The title Port an Lùdag – The Little Finger Tune (PS 240) intrigues me. The idea that it concerns the piper’s hiharin finger doesn’t convince me because other more famous tunes make greater use of the little finger. A few months ago, I posted a story about St Moluag’s Little Finger. I recently found another Gaelic tale in which this finger plays a prominent part – this time it belongs to a giant’s daughter.
The story Cath nan Eun (The Battle of the Birds) was a popular one. It shares its name with a well-known pibroch, PS 305. The following version was recited by a fisherman who played the pipes, John Mackenzie, near Inverary in 1859. Here is the part concerning the little finger:
“This is no time for stopping,” says the giant’s daughter. She thrust finger after finger into the tree, till she made a ladder for the king’s son to go up to the magpie’s nest. When he was at the nest, she said, “Make haste now with with the eggs, for my father’s breath is burning my back.” In his hurry she left her little finger in the top of the tree. “Now,” says she, “thou wilt go home with the eggs quickly, and thou wilt get me to marry to-night if thou canst know me. I and my two sisters will be arrayed in the same garments, and made like each other, but look at me when my father says, Go to thy wife, king’s son; and thou wilt see a hand without a little finger.” (p. 31)
“Cha ’n àm fuireachd so,” arsa nighean an fhamhair. Shàth i’ meur an déigh meur, gus an d’ rinn i fàradh do mhac an rìgh gu dol suas do nead na pioghaid. ’Nuair a bha e aig an nead, thubhairt ise, “Dèan cabhag a nuas leis na h-uibheam, oir tha anail m’ athar a’ losgadh mo dhroma.” Leis a chabhaig a bh’ air-san, dh’ fhàg ise ’lùdag am mullach na craoibhe. “Nis,” ars’ ise, “théid thu dhachaidh leis na h-uibhean gu luath, agus gheibh thu mise ri phòsadh a nochd ma dh’aithnicheas tu mi; bithidh mis’ agus mo dha phiuthar air ar n-éideadh anns an aon trusgan, agus air ar dèanamh coltach ri’ chéile. Ach seall thus’ ormsa ’nuair a their m’ athair ’falbh le d’ mhnaoi, a mhic an rìgh; agus chi thu làimh gun lùdag.” (p. 43)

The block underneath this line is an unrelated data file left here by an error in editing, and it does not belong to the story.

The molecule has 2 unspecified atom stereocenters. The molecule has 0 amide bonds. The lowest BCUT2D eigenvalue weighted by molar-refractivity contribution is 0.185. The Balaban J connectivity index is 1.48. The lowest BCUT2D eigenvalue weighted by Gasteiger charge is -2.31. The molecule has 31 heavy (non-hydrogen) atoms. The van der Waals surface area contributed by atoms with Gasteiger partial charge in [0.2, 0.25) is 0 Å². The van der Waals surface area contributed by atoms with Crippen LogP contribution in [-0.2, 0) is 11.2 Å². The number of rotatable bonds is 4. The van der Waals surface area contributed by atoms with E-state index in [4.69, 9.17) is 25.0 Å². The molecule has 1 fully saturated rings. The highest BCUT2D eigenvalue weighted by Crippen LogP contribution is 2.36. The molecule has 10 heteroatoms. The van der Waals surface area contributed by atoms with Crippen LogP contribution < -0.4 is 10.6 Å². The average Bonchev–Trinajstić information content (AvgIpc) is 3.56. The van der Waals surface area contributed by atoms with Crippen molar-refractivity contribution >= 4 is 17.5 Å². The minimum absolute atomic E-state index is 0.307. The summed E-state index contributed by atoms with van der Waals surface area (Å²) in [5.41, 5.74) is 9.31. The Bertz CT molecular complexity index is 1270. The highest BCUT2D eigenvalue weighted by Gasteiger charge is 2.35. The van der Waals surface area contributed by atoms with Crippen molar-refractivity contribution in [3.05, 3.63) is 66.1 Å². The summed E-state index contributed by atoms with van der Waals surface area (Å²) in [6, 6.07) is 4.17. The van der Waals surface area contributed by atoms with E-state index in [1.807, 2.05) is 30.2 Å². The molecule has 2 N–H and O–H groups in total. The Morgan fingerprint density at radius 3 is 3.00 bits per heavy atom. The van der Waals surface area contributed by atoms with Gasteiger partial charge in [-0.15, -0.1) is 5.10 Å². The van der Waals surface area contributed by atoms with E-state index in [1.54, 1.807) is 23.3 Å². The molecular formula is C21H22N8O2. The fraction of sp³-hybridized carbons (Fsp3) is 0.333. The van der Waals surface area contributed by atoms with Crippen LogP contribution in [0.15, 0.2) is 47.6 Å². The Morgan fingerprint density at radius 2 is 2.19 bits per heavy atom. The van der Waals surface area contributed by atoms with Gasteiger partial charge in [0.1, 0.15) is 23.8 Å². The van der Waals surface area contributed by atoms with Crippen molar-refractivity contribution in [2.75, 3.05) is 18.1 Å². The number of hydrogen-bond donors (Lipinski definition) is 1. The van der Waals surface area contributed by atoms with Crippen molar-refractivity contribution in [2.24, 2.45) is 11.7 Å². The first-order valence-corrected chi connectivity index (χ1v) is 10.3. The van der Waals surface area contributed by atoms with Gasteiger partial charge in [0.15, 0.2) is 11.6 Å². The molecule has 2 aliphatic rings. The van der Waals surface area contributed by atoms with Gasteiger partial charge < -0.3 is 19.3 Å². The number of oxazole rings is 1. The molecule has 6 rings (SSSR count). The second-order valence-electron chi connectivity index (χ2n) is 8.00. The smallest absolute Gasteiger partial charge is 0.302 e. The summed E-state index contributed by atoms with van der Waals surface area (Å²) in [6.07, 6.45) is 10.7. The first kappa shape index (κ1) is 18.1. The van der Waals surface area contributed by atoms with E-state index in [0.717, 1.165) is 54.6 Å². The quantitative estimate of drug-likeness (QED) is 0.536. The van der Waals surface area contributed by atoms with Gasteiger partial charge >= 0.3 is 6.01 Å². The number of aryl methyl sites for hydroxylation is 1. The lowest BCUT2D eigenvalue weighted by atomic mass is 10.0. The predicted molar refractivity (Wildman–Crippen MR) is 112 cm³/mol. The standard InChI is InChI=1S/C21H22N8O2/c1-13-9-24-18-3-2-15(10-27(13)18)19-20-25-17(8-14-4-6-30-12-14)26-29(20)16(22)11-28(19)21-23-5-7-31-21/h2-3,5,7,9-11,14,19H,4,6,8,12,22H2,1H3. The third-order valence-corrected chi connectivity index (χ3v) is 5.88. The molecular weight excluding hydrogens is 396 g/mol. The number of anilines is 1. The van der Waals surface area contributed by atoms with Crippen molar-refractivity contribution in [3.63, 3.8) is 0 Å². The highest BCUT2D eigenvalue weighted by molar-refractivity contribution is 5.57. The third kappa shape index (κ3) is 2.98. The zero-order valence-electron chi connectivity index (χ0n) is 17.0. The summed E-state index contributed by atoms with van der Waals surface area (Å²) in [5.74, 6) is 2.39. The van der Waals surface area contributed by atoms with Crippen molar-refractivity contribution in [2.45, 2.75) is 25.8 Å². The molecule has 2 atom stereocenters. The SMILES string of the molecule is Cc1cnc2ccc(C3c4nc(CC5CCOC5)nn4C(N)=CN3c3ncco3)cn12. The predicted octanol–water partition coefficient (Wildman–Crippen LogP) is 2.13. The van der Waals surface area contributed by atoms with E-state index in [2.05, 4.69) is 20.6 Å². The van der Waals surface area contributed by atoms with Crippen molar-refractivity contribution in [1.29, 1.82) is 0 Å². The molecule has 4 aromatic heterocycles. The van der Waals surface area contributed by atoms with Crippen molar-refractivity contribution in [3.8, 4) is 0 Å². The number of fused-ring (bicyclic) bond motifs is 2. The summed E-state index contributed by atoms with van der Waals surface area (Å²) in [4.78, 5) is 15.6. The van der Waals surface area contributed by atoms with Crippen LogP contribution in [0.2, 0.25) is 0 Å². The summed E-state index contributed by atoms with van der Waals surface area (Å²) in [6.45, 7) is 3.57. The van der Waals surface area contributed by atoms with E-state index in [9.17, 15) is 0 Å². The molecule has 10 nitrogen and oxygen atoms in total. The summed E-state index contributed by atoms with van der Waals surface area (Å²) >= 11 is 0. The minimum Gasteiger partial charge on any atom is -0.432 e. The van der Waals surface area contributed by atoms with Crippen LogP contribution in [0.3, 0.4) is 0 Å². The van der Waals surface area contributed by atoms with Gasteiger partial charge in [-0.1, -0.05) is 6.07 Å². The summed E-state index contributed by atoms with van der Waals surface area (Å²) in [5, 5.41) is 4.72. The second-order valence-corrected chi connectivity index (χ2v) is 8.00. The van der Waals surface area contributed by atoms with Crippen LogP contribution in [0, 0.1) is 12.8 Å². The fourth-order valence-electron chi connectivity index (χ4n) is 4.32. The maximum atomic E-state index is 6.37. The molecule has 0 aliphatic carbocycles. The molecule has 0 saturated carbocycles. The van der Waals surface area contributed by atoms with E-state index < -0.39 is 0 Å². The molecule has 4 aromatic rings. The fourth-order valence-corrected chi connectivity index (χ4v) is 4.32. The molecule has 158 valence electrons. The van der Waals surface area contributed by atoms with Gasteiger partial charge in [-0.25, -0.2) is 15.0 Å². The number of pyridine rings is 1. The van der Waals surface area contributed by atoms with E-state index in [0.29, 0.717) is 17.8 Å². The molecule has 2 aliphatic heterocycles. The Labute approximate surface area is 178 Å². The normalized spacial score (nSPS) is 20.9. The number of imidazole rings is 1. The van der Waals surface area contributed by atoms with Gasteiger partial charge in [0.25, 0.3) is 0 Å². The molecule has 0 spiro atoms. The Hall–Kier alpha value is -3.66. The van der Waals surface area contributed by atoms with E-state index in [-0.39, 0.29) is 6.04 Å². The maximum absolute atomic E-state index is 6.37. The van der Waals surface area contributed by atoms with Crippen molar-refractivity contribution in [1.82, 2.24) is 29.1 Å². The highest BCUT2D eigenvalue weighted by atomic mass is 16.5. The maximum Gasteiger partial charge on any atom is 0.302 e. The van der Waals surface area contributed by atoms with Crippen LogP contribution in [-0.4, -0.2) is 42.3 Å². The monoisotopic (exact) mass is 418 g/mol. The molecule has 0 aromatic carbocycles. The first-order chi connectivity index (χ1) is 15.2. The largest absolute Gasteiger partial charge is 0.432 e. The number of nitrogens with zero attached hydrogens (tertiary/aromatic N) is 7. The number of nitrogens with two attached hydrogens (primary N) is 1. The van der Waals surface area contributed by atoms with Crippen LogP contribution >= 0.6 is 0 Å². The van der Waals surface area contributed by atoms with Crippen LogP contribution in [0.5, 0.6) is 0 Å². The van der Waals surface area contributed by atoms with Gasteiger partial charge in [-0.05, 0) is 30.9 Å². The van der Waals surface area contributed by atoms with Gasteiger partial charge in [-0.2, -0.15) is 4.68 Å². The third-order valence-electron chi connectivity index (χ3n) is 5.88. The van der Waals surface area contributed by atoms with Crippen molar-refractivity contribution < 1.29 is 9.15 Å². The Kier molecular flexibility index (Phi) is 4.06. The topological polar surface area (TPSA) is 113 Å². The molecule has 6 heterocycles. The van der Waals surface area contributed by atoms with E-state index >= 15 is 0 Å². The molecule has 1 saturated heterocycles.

This version of the Battle of the Birds was recited by John Mackenzie, April 1859, and written in Gaelic by Hector Urquhart. The reciter is a fisherman, and has resided for the last thirty-four years at Ceanmore, near Inverary, on the estate of the Duke of Argyll. He is a native of Lorn. He says he has known it from his youth, and he has been in the habit of repeating it to his friends on winter nights, as a pastime, “He can read English and play the bagpipes, and has a memory like Oliver and Boyd’s Almanac.” He got this and his other stories from his father and other old people in Lorn and elsewhere. He is about sixty years of age, and was employed, April 1859, in building dykes on the estate of Ardkinglas, where Hector Urquhart is gamekeeper. In reciting his stories he has all the manner of a practised narrator; people still frequent his house to hear his tales. I know the man, and I have heard him recite many. The Gaelic has some few north country words. (p. 38)
Allan MacDonald discovered a recording of his great uncle, Donald MacPherson, Smirisary, telling a similar version in the Sound Archives of the School of Scottish Studies. Sadly, it is not online at www.tobarandualchais.co.uk, but it is on our list of things to make available. The version quoted above is online and makes delightful reading: John F. Campbell, Popular Tales of the West Highlands, New Edition, Vol. 1 (Paisley: Alexander Gardner, 1890).